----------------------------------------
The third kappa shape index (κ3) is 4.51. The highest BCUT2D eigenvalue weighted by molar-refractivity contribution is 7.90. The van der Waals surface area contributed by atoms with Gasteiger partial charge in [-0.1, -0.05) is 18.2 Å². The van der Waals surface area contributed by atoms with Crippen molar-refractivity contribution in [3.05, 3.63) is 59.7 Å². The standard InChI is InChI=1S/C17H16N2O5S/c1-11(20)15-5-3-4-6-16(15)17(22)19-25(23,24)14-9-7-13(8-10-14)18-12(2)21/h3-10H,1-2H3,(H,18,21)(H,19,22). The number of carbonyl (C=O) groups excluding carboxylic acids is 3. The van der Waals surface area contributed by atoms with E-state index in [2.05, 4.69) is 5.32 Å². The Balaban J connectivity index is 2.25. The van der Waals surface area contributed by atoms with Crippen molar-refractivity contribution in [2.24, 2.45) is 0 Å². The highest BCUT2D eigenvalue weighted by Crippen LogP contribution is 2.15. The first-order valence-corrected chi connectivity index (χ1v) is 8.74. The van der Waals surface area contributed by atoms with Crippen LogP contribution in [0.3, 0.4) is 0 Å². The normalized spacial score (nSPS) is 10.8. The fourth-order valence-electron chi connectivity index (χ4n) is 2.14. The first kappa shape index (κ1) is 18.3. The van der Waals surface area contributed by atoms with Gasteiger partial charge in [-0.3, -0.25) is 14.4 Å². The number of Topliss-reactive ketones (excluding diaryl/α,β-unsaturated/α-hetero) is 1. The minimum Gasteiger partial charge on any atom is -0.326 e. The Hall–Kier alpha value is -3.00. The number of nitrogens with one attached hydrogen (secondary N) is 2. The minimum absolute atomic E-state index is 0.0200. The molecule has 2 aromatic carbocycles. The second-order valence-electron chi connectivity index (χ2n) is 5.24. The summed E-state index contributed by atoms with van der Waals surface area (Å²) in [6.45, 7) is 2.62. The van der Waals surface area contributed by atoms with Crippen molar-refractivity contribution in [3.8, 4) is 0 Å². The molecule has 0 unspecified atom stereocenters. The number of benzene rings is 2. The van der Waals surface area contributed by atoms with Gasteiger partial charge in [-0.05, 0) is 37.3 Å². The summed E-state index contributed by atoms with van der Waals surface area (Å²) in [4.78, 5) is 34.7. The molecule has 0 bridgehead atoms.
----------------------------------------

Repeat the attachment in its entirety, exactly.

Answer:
The third kappa shape index (κ3) is 4.51. The highest BCUT2D eigenvalue weighted by molar-refractivity contribution is 7.90. The van der Waals surface area contributed by atoms with Gasteiger partial charge in [-0.1, -0.05) is 18.2 Å². The van der Waals surface area contributed by atoms with Crippen molar-refractivity contribution in [3.05, 3.63) is 59.7 Å². The standard InChI is InChI=1S/C17H16N2O5S/c1-11(20)15-5-3-4-6-16(15)17(22)19-25(23,24)14-9-7-13(8-10-14)18-12(2)21/h3-10H,1-2H3,(H,18,21)(H,19,22). The number of carbonyl (C=O) groups excluding carboxylic acids is 3. The van der Waals surface area contributed by atoms with E-state index in [2.05, 4.69) is 5.32 Å². The Balaban J connectivity index is 2.25. The van der Waals surface area contributed by atoms with Crippen molar-refractivity contribution in [2.24, 2.45) is 0 Å². The highest BCUT2D eigenvalue weighted by Crippen LogP contribution is 2.15. The first-order valence-corrected chi connectivity index (χ1v) is 8.74. The van der Waals surface area contributed by atoms with Crippen LogP contribution in [0.3, 0.4) is 0 Å². The normalized spacial score (nSPS) is 10.8. The fourth-order valence-electron chi connectivity index (χ4n) is 2.14. The first kappa shape index (κ1) is 18.3. The van der Waals surface area contributed by atoms with Gasteiger partial charge in [-0.3, -0.25) is 14.4 Å². The number of Topliss-reactive ketones (excluding diaryl/α,β-unsaturated/α-hetero) is 1. The minimum Gasteiger partial charge on any atom is -0.326 e. The Hall–Kier alpha value is -3.00. The number of nitrogens with one attached hydrogen (secondary N) is 2. The minimum absolute atomic E-state index is 0.0200. The molecule has 2 aromatic carbocycles. The second-order valence-electron chi connectivity index (χ2n) is 5.24. The summed E-state index contributed by atoms with van der Waals surface area (Å²) in [6.45, 7) is 2.62. The van der Waals surface area contributed by atoms with Crippen molar-refractivity contribution in [3.8, 4) is 0 Å². The molecule has 0 unspecified atom stereocenters. The number of benzene rings is 2. The van der Waals surface area contributed by atoms with Gasteiger partial charge in [-0.05, 0) is 37.3 Å². The summed E-state index contributed by atoms with van der Waals surface area (Å²) in [4.78, 5) is 34.7. The molecule has 0 bridgehead atoms.